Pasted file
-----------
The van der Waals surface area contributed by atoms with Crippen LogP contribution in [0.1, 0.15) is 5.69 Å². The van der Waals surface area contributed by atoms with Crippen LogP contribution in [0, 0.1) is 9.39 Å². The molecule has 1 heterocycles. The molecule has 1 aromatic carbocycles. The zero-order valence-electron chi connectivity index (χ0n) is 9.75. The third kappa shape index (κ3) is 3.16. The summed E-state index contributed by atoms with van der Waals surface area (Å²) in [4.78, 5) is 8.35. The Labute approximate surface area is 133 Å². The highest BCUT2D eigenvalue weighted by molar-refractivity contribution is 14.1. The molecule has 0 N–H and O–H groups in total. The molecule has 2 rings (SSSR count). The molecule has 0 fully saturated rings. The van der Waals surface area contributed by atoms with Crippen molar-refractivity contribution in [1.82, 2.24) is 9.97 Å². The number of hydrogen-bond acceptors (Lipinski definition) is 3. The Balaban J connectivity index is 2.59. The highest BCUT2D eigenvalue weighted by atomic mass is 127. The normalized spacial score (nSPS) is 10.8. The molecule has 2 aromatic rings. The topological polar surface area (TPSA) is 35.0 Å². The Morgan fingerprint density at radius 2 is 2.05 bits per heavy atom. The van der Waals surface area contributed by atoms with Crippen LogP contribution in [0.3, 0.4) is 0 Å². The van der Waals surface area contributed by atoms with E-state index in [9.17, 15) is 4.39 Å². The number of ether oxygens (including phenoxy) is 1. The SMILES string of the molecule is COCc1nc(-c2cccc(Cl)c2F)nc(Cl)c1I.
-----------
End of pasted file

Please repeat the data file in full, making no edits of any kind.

The van der Waals surface area contributed by atoms with Crippen LogP contribution in [0.1, 0.15) is 5.69 Å². The van der Waals surface area contributed by atoms with Crippen LogP contribution in [0, 0.1) is 9.39 Å². The molecule has 1 heterocycles. The molecule has 1 aromatic carbocycles. The zero-order valence-electron chi connectivity index (χ0n) is 9.75. The third kappa shape index (κ3) is 3.16. The summed E-state index contributed by atoms with van der Waals surface area (Å²) in [4.78, 5) is 8.35. The Labute approximate surface area is 133 Å². The highest BCUT2D eigenvalue weighted by molar-refractivity contribution is 14.1. The molecule has 0 N–H and O–H groups in total. The molecule has 2 rings (SSSR count). The molecule has 0 fully saturated rings. The van der Waals surface area contributed by atoms with Crippen molar-refractivity contribution in [1.82, 2.24) is 9.97 Å². The number of hydrogen-bond acceptors (Lipinski definition) is 3. The Balaban J connectivity index is 2.59. The highest BCUT2D eigenvalue weighted by atomic mass is 127. The normalized spacial score (nSPS) is 10.8. The molecule has 2 aromatic rings. The topological polar surface area (TPSA) is 35.0 Å². The Morgan fingerprint density at radius 2 is 2.05 bits per heavy atom. The van der Waals surface area contributed by atoms with Crippen LogP contribution in [0.3, 0.4) is 0 Å². The van der Waals surface area contributed by atoms with E-state index in [9.17, 15) is 4.39 Å². The number of ether oxygens (including phenoxy) is 1. The SMILES string of the molecule is COCc1nc(-c2cccc(Cl)c2F)nc(Cl)c1I.